Arguably, judicial reforms must be at the core of across-the-board institutional reforms that are needed in the country. Without a viable, fair and effective judiciary, a modern, tolerant, inclusive and progressive society cannot be established.
Without doubt, the judicial process needs significant reform, and a process must begin of not just identifying the flaws and problems in the justice system but recommending sensible and implementable solutions.
Indeed, the judicial activism of the superior judiciary has helped expose the many deficiencies in the overall judicial system: a well-functioning system that provides justice at the grass roots should not require high court and Supreme Court judges to arbitrarily intervene on behalf of petitioners and litigants.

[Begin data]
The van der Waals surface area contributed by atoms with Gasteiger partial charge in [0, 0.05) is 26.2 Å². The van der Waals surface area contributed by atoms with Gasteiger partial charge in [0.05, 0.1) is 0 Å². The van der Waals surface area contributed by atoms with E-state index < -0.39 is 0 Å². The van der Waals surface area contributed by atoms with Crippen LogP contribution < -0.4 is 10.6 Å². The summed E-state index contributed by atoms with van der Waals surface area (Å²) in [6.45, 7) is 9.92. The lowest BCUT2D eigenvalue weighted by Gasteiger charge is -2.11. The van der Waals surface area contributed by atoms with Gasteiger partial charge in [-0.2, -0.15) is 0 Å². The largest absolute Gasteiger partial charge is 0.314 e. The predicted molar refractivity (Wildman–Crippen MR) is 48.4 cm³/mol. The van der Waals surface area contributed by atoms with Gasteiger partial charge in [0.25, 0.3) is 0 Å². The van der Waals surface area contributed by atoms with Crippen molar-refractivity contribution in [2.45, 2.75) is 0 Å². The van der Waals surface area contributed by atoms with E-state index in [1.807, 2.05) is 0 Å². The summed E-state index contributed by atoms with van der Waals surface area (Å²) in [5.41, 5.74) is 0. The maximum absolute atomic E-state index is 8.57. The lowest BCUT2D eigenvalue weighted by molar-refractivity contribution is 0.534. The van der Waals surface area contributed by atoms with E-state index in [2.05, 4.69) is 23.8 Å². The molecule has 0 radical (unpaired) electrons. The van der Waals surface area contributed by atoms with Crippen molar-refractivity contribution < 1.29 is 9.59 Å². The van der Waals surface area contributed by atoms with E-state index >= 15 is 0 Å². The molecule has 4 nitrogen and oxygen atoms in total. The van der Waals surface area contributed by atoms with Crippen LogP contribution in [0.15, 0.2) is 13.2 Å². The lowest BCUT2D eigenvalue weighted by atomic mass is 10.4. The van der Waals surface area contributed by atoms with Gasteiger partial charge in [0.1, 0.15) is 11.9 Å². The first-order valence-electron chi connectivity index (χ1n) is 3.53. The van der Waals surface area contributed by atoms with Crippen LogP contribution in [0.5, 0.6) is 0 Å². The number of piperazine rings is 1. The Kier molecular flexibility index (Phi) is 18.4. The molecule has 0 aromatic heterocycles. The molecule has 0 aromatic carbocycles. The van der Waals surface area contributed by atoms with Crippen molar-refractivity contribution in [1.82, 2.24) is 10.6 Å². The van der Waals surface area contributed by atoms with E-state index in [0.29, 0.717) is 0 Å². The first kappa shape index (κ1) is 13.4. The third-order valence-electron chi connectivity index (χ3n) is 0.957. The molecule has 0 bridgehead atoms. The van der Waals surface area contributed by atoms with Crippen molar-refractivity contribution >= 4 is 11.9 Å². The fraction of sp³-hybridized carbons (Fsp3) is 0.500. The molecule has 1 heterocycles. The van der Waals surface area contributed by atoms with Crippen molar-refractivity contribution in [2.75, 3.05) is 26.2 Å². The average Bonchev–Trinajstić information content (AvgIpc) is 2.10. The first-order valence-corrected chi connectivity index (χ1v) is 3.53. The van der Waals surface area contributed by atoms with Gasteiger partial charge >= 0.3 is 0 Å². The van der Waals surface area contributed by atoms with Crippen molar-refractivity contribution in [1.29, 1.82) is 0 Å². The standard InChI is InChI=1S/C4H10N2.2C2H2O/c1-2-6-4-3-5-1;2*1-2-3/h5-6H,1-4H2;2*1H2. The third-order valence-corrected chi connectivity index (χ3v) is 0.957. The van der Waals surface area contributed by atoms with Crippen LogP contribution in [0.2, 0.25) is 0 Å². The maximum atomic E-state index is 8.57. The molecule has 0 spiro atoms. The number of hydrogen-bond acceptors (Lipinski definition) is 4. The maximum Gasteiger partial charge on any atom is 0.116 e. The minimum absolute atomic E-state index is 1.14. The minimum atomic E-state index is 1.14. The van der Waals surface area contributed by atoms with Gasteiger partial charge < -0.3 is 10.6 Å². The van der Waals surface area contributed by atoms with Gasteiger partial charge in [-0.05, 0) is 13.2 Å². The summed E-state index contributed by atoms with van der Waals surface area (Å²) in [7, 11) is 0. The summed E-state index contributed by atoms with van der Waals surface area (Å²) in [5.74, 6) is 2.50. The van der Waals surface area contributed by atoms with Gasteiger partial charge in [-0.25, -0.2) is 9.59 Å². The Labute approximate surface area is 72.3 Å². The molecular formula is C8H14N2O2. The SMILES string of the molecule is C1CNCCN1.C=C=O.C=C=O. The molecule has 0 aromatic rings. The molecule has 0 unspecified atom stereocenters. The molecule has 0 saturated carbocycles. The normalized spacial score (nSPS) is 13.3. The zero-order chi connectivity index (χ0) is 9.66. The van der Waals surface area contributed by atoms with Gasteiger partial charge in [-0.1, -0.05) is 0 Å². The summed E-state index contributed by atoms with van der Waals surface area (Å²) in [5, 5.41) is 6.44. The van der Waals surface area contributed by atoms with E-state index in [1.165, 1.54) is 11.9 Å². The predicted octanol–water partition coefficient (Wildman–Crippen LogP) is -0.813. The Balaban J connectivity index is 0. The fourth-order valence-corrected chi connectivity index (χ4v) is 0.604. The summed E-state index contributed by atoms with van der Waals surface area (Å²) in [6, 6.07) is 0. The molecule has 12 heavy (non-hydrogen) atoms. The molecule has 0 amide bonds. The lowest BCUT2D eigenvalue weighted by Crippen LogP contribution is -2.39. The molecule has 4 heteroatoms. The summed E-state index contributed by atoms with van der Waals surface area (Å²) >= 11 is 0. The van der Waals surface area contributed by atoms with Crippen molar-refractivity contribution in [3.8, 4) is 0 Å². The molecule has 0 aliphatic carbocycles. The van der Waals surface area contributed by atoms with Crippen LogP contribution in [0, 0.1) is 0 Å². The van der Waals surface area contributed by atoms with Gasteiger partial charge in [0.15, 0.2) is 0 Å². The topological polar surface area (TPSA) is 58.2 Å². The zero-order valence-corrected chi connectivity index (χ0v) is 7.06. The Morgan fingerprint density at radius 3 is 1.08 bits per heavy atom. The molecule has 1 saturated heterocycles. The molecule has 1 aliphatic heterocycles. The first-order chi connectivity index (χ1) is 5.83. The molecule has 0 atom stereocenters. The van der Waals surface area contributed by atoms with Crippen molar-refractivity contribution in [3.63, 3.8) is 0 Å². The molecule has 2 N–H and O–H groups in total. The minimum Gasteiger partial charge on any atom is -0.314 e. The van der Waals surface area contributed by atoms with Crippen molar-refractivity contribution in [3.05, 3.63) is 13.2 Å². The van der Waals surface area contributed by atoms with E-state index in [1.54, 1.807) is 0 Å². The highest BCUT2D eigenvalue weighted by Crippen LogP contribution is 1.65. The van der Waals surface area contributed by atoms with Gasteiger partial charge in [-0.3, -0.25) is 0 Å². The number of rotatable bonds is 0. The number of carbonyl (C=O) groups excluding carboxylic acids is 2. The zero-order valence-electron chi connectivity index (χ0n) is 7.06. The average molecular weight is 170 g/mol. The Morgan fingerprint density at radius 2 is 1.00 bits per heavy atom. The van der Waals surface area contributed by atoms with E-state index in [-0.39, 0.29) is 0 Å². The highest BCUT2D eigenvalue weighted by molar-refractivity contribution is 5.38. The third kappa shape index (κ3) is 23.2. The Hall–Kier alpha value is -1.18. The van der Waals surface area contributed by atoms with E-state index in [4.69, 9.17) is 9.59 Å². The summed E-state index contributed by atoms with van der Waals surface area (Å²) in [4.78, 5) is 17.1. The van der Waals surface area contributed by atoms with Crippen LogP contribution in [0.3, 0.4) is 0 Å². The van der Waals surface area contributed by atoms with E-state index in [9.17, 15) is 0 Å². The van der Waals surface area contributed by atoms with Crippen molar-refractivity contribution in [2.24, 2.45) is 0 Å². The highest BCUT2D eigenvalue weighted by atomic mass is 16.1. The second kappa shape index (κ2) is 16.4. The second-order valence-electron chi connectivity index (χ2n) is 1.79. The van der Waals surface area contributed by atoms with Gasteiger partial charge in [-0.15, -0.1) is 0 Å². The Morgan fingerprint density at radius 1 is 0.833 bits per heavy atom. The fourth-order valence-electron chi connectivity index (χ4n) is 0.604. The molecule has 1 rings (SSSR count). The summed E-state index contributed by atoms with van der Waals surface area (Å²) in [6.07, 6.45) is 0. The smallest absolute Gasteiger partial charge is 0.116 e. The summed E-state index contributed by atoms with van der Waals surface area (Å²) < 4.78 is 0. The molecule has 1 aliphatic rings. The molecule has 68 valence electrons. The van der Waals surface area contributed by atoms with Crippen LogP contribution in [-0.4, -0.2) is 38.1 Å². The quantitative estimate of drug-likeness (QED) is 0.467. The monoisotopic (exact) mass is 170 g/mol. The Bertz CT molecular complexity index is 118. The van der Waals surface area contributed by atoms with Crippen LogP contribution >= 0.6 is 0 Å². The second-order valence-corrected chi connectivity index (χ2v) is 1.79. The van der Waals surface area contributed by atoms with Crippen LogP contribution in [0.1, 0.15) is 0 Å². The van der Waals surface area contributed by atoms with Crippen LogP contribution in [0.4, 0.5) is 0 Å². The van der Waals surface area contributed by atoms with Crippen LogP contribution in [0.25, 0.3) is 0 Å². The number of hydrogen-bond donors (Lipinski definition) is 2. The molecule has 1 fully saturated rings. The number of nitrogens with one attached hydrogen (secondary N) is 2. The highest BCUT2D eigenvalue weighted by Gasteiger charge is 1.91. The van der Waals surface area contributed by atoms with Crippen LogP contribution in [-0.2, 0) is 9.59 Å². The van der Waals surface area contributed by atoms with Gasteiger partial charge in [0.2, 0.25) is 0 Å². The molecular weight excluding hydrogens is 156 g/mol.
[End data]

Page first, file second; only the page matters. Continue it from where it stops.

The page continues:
But the superior judiciary may want to reflect on the growing criticism directed at it from many independent quarters. While disruption can be good for moribund institutions, the many interventions that superior court judges have made in recent times have created a decidedly mixed record.
While populism can be one measure of judicial success — and by that measure, the current superior judiciary would appear to be doing tremendously well — the judicial institution the world over has been built on clear rules, good laws and sound precedent.